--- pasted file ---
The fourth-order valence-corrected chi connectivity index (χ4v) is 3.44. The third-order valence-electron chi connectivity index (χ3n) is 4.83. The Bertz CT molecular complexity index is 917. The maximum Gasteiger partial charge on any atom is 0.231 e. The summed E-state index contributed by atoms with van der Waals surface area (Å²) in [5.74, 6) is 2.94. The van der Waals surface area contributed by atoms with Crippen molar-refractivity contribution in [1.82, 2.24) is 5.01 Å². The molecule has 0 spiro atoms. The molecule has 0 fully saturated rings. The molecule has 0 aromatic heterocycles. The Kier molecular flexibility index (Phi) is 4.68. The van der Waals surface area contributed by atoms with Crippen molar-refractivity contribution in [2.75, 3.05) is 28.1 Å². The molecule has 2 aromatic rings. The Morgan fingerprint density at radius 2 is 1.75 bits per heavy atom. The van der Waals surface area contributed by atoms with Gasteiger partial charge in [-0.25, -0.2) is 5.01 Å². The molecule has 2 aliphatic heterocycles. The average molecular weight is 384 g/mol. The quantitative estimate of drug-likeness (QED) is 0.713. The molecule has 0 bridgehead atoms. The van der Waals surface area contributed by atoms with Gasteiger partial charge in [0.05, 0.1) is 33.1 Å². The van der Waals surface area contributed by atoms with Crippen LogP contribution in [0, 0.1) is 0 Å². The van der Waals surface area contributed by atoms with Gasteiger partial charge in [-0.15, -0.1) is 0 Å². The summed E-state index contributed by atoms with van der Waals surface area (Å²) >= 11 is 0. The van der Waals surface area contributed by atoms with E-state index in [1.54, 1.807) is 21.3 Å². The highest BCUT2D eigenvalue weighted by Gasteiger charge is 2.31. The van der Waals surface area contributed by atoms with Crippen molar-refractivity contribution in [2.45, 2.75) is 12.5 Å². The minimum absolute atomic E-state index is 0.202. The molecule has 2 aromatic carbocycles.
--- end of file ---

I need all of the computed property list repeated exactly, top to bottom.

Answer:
The fourth-order valence-corrected chi connectivity index (χ4v) is 3.44. The third-order valence-electron chi connectivity index (χ3n) is 4.83. The Bertz CT molecular complexity index is 917. The maximum Gasteiger partial charge on any atom is 0.231 e. The summed E-state index contributed by atoms with van der Waals surface area (Å²) in [5.74, 6) is 2.94. The van der Waals surface area contributed by atoms with Crippen molar-refractivity contribution in [1.82, 2.24) is 5.01 Å². The molecule has 0 spiro atoms. The molecule has 0 fully saturated rings. The molecule has 0 aromatic heterocycles. The Kier molecular flexibility index (Phi) is 4.68. The van der Waals surface area contributed by atoms with Crippen molar-refractivity contribution in [2.75, 3.05) is 28.1 Å². The molecule has 2 aromatic rings. The Morgan fingerprint density at radius 2 is 1.75 bits per heavy atom. The van der Waals surface area contributed by atoms with Gasteiger partial charge in [-0.25, -0.2) is 5.01 Å². The molecule has 2 aliphatic heterocycles. The average molecular weight is 384 g/mol. The quantitative estimate of drug-likeness (QED) is 0.713. The molecule has 0 bridgehead atoms. The van der Waals surface area contributed by atoms with Gasteiger partial charge in [0.05, 0.1) is 33.1 Å². The van der Waals surface area contributed by atoms with Crippen LogP contribution in [0, 0.1) is 0 Å². The van der Waals surface area contributed by atoms with Gasteiger partial charge in [-0.15, -0.1) is 0 Å². The summed E-state index contributed by atoms with van der Waals surface area (Å²) >= 11 is 0. The van der Waals surface area contributed by atoms with E-state index in [1.54, 1.807) is 21.3 Å². The highest BCUT2D eigenvalue weighted by Gasteiger charge is 2.31. The van der Waals surface area contributed by atoms with Crippen molar-refractivity contribution in [2.45, 2.75) is 12.5 Å². The minimum absolute atomic E-state index is 0.202. The molecule has 2 aromatic carbocycles.